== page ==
The Public Interest in European Trade Mark Law
 Intellectual Property Quarterly
38 Pages Posted: 29 Sep 2017
Date Written: September 27, 2017
This article considers the CJEU’s treatment of the public interest in European trade mark law. It is argued that the CJEU utilises the public interest as a flexible tool. Sometimes the public interest is used to restrict the scope of trade mark law. This is predominantly in the field of registrability, where registering a mark may impact on the ability of third parties to use that mark or words, pictures, product shapes or other indicia that come too close to the applied for mark. On the other hand, the public interest is frequently used to expand the scope of European trade mark law. It is argued that this is predominantly in relation to inter partes situations, such as infringement of a registered mark, where there is a pre-existing right to protect. While this dichotomous view of the public interest may appear inconsistent, the idea of an evolving definition of the public interest is consistent with contemporary thinking of the subject, and, it is argued, is desirable in policy terms, giving the CJEU a mechanism to protect the interests of all impacted by the trade mark system, even when their needs have not be explicitly spelled out in the European legislation.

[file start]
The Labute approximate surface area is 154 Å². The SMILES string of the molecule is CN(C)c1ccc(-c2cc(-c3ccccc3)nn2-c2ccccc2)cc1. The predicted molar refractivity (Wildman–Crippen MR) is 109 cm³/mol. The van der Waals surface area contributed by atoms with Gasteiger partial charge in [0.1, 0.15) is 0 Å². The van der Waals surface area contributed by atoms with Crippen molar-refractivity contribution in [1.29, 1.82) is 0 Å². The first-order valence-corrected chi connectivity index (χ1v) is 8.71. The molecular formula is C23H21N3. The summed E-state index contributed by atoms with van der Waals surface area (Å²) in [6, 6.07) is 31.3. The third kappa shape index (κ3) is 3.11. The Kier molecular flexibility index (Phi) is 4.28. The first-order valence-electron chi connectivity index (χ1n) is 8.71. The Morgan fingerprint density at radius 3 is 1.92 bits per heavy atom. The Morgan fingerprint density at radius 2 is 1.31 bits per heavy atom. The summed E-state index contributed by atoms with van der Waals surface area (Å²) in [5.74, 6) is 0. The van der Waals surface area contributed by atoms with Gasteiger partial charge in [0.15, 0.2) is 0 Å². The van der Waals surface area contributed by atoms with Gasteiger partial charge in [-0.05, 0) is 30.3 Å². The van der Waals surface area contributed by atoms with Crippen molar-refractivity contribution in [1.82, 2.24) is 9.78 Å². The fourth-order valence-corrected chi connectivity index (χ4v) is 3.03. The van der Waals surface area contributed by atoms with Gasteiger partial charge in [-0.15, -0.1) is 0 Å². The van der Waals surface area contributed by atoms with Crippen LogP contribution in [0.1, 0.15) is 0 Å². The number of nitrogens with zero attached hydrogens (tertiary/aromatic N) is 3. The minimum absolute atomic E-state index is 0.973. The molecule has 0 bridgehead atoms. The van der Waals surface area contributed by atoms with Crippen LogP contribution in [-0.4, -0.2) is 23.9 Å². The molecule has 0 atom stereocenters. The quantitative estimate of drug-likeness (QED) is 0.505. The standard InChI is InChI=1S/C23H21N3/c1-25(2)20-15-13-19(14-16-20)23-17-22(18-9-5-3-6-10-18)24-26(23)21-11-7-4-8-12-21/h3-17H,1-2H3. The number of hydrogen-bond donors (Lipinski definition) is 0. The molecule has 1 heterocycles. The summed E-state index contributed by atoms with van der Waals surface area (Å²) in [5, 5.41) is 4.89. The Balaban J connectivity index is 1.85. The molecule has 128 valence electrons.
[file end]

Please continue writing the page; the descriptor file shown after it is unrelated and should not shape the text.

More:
Keywords: Trademark, Public Interest, Defences, Registrability, CJEU, Intellectual Property, Infringement
JEL Classification: K3, K30
Suggested Citation: Suggested Citation